That's hot. Do you typically like creating and recording music or playing live better?

I love playing live, it's really fun, but I really like both.

What is your favorite venue in San Francisco to play? What's your favorite one to see a show at?

Either Cafe du Nord or Bottom of the Hill for both.

What's your favorite local band?

Kelley Stoltz. He needs more guitar and less piano on his next record, though.

Any Pansy Division news?  Are you guys playing out any time soon?

Surprisingly we are doing a tour in October--  a short coast to coast tour opening for The Avengers! That's real convenient because half of our band is in The Avengers (Joel and Luis). I live in San Francisco, Chris the bass player lives in L.A., Luis lives in Brooklyn and Joel just moved to Boston, so we play rather seldom.

Clearly! That must get complicated, rehearsing.

Yeah, it's tough, but every once in a while we find ourselves in the same city so we manage to get work done occasionally.  We're actually working on a new album. We have 4 songs done.

And you guys are on Alternative Tentacles now, right?


What have you been listening to lately?

I've really never listened to classical music much but a friend of mine loaned me the Steve Reich box set.

What about it do you like?

It's very hypnotic. I've been buying a lot of reissues--  I think my age is showing! I just bought John Cale: The Island Years, some of which I had on vinyl, and the reissues of the first three Ultravox albums.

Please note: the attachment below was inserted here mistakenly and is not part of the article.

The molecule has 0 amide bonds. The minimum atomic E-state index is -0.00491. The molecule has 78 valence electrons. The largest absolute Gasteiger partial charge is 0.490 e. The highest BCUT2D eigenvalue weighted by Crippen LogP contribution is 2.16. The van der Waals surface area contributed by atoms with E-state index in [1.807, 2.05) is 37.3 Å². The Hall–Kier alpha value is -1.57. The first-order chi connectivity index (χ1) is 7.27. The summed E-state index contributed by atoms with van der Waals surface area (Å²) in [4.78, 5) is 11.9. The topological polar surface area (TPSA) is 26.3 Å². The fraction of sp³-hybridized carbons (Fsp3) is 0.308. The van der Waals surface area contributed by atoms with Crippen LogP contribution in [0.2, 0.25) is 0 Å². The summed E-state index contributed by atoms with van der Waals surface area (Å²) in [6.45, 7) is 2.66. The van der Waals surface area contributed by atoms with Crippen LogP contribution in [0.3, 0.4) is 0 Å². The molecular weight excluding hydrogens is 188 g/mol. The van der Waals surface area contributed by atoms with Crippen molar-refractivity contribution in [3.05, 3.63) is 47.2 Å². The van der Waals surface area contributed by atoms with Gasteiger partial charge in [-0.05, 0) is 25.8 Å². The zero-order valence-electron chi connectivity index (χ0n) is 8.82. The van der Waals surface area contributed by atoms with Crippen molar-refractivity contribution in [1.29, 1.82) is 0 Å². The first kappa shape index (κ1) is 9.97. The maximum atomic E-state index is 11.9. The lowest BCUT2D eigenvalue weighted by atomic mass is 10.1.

Which John Cale record is your fave?

Paris 1919.

Me too. Randy [ex coworker] always would sing songs from it to me. Can you think of a record that you love and feel more people should know about?

It's a cult item, but the Go Betweens 16 Lovers Lane is a perfect pop record. 

What's your favorite part about working here at Amoeba? You're kind of hidden away so this is a bit tough probably.

Actually, having flexibility to do tours when possible was one of the reasons I started working here in the first place. Few other places are so pro-musician.

Thank you for your time.

For tour dates go to

The Employee Interview Part VII: Ben Tuttle

Posted by Miss Ess, July 6, 2007 12:02pm | Post a Comment
Ben Tuttle
3+ years employment
Sound Man Extraordinaire

Q:  So Ben, what music did you listen to when you were a kid, like before you could pick yourself?  What was playing in your home?

BT:  My dad used to listen to the Beatles, I remember that.  Probably Rubber Soul and I remember listening to Chuck Mangione and Slim Goodbody.  He was an informative performer for kids and he wore a full body unitard that showed the inside of his body.  I saw him perform in Oakland when I was a kid, my mom took me.